CBS News November 5, 2018, 7:48 AM First-of-its-kind surgery allows child with AFM to walk again
Brian Noblitt says it only took one week for his son Brandon's health to deteriorate in 2016. "One Saturday we played baseball, everything was normal," he told correspondent Adriana Diaz. "Tuesday into Wednesday, cold-like symptoms. And then as the week progressed, had a headache and neck pain."
Days later, Brandon couldn't use his legs to get out of bed. "I knew then something was very wrong," Brian said.
"What did you think?" asked Diaz.
"Your mind doesn't go to paralysis."
A doctor diagnosed Brandon with acute flaccid myelitis, or AFM. Brandon, now eight years old, was wheelchair bound.
Little is known about the rare, polio-like condition found most often in children. Symptoms include sudden arm or leg weakness, and reflex loss.
When asked what was the hardest part for him, Brandon said, "While all your friends are running around and playing, it's just hard to sit in the bed and do nothing the whole time."
His family eventually turned to Dr. Amy Moore, of Washington University in St. Louis. "My goal with the children with AFM was to restore hip stability, and then motion of the upper legs," she said.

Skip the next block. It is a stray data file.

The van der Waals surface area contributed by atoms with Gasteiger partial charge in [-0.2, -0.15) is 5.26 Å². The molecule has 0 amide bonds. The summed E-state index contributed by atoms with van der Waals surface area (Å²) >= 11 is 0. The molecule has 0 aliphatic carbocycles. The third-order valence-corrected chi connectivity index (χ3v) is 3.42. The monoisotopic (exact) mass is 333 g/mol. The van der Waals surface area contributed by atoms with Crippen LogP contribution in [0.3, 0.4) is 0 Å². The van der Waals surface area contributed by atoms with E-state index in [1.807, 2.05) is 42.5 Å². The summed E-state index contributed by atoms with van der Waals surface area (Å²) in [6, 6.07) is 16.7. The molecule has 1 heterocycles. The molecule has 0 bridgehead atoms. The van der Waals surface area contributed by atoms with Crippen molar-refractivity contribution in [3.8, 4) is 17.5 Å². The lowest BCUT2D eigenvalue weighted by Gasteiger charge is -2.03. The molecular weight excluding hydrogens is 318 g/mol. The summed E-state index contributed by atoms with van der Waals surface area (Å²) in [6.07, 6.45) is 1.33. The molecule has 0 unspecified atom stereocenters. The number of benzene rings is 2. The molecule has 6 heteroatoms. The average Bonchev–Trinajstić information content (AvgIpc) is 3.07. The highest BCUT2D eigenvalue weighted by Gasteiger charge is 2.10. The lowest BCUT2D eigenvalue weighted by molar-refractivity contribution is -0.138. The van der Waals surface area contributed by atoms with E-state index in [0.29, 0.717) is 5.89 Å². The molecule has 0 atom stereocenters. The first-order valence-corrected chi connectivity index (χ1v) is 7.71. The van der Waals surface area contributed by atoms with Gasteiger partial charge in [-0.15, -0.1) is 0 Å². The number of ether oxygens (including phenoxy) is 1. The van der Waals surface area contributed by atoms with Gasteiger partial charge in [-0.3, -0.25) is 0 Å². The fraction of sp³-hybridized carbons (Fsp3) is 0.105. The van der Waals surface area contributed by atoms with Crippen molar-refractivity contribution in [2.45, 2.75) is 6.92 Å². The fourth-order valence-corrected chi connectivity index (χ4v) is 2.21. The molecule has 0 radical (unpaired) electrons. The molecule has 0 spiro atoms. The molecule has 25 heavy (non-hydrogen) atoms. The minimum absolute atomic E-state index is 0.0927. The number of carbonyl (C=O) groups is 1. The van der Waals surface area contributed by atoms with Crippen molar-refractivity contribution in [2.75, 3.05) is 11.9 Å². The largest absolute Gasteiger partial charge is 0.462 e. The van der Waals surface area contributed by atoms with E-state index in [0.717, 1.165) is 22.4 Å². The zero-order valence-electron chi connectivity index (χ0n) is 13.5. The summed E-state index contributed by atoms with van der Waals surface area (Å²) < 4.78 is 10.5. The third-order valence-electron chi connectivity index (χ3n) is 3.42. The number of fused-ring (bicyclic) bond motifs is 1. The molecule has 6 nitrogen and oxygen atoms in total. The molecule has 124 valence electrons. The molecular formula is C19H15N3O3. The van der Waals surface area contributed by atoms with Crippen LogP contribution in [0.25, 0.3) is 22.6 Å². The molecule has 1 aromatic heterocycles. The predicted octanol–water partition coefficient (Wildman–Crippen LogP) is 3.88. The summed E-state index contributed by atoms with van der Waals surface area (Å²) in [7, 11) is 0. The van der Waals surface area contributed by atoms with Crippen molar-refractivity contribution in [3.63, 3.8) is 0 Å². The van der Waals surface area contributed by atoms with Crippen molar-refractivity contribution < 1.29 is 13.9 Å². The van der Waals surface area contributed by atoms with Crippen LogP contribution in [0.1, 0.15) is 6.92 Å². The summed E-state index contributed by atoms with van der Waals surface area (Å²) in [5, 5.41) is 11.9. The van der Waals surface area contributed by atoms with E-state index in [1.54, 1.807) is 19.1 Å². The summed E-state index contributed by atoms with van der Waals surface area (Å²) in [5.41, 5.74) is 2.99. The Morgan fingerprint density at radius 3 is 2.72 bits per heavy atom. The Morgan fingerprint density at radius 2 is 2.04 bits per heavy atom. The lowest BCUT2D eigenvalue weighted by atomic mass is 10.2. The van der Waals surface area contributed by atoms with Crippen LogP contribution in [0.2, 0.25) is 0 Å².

Brandon would receive what doctors say is a first-of-its-kind surgery that allowed him to walk again.
Moore says she's the only doctor in the U.S. to perform nerve transfers on children's lower extremities. "I used what they have. They were wiggling their toes, and so I was able to move a nerve that wiggles the toes to the hips."
Fourteen months ago, she performed the nerve transfer surgery on Brandon's leg at St. Louis Children's Hospital. According to Dr. Moore, children typically respond best to this type of surgery because their nerves grow back more quickly. She said nerve transfers are most successful within nine months of diagnosis.
During last week's check up, Brandon was walking again. "It's been amazing," he said. "Thanks to Miss Doctor Moore, I can go outside, play with my brothers, play football." He said now he only uses his wheelchair to play basketball.
The cause of AFM is still unknown. According to the CDC, nearly 400 people have been diagnosed since 2014.
In August, cases spiked after a lull in 2017. The CDC has confirmed 72 cases in 24 states this year.
During a recent interview for "CBS This Morning," CDC director Robert Redfield told co-host John Dickerson he was calling for a special task force to investigate AFM. "It's a very rare condition; about one in a million," he said. "It doesn't appear to be transmissible from human to human. We don't see clustering in families."
While the CDC tries to pinpoint the cause, Dr. Moore is working to help those affected.
"My intention is to give these families hope that there are options if they get this horrible diagnosis," she said.
Brandon says that horrible diagnosis brought him new basketball friends, and has inspired him to one day pursue a career in medicine. He told "CBS This Morning" he wants to become a surgeon, like Dr. Moore.